Festival workshops are useless if you are a social dancer...

#1
Today i took a festival workshop for the first time ever. I went because my friend wamted to go and was complaining about how most of the leads were clueless. So i bit the bullet and went.

In terms of the teaching, it wasn't bad. The teachers explained every movement in detail and went really slow, then double time. However, the crowd was just horrible. A lot of material flew over the heads of many and almost every partner i rotated to were outright cold or stoned faced. It took one full rotation ( about 20 couples) before some ppl started to warm up to me. It just wasn't fun at all and was more like torture. If it wasn't for my social dancing experience, i would have been totally lost and stressed.

The workshop was marketed for advanced dancers, but i doubt there was a single advanced dancer in the crowd. If this is how workshops are in a small festival, i can't imagine what it would be like in a big festival.

I have no idea what people see in festival workshops. People completely overrate their abiility and it dilutes the workshop pool. Having not taken a festival workshop before, I am amazed at how bad these workshops are for social dancers. The few good dancers there i think were the assistants, who showed equal amounts of apathy and were there to make sure people rotated to the right partner, but were on autopilot.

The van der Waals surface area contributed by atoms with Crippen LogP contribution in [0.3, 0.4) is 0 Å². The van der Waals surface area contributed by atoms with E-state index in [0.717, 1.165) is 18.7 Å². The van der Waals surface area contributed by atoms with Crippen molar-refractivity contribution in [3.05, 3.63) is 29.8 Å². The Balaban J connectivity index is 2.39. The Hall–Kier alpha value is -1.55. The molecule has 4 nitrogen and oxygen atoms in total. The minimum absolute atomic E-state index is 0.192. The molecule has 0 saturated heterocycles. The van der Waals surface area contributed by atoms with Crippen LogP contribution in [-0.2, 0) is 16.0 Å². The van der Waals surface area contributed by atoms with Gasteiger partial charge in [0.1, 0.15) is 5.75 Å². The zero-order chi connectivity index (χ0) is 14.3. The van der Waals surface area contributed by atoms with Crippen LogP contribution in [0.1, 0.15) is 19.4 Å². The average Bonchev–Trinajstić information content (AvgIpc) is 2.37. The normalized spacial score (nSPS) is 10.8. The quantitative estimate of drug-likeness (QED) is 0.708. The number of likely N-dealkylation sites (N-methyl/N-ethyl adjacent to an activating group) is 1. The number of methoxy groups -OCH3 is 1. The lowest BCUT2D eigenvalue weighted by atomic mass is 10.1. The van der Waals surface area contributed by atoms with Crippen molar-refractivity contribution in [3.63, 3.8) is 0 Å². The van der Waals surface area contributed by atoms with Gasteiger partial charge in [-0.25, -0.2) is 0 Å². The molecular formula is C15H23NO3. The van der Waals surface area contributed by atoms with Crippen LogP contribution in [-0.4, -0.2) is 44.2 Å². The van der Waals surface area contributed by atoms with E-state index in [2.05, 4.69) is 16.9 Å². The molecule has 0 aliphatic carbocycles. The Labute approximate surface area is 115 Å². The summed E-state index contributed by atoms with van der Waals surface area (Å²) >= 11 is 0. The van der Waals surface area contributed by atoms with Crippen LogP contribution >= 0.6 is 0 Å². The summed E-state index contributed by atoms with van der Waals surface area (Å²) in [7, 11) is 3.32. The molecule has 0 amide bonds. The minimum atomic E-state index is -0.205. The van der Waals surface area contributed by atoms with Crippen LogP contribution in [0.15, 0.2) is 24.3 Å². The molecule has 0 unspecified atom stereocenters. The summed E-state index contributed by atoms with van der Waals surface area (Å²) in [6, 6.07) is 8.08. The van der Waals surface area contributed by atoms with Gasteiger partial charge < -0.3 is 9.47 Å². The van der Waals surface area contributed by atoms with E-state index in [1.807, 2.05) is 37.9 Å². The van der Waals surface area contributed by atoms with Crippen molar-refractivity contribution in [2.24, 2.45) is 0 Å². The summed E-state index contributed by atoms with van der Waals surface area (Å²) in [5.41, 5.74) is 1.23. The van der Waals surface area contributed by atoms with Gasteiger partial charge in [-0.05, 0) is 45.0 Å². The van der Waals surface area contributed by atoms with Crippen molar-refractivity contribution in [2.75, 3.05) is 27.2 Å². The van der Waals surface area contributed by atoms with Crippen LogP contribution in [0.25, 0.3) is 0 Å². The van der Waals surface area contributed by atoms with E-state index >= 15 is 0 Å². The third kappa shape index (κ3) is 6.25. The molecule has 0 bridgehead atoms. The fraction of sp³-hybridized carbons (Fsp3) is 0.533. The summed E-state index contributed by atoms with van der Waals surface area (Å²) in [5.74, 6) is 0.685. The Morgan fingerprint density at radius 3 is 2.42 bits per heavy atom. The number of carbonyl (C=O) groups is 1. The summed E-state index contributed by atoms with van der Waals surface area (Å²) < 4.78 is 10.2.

Basically, what i learned today is that workshop crowds are cancer, cliquish and completely below me.

Rant over.
 
#3
The only useful workshop I took in El Sol was a beginner Rueda one, and the only reason why I considered it useful - is because the teacher was hilarious, and the lesson was fun - and fun was what I needed at that moment.

The rest were either useless material (uninspiring style with very little breakdown of technique), or just (very!) poor teaching ("See how I lead this, and do it like me").

BUT (!!!):

-Perhaps I just happened to pick the wrong workshops...
 
#5
The only useful workshop I took in El Sol was a beginner Rueda one, and the only reason why I considered it useful - is because the teacher was hilarious, and the lesson was fun - and fun was what I needed at that moment.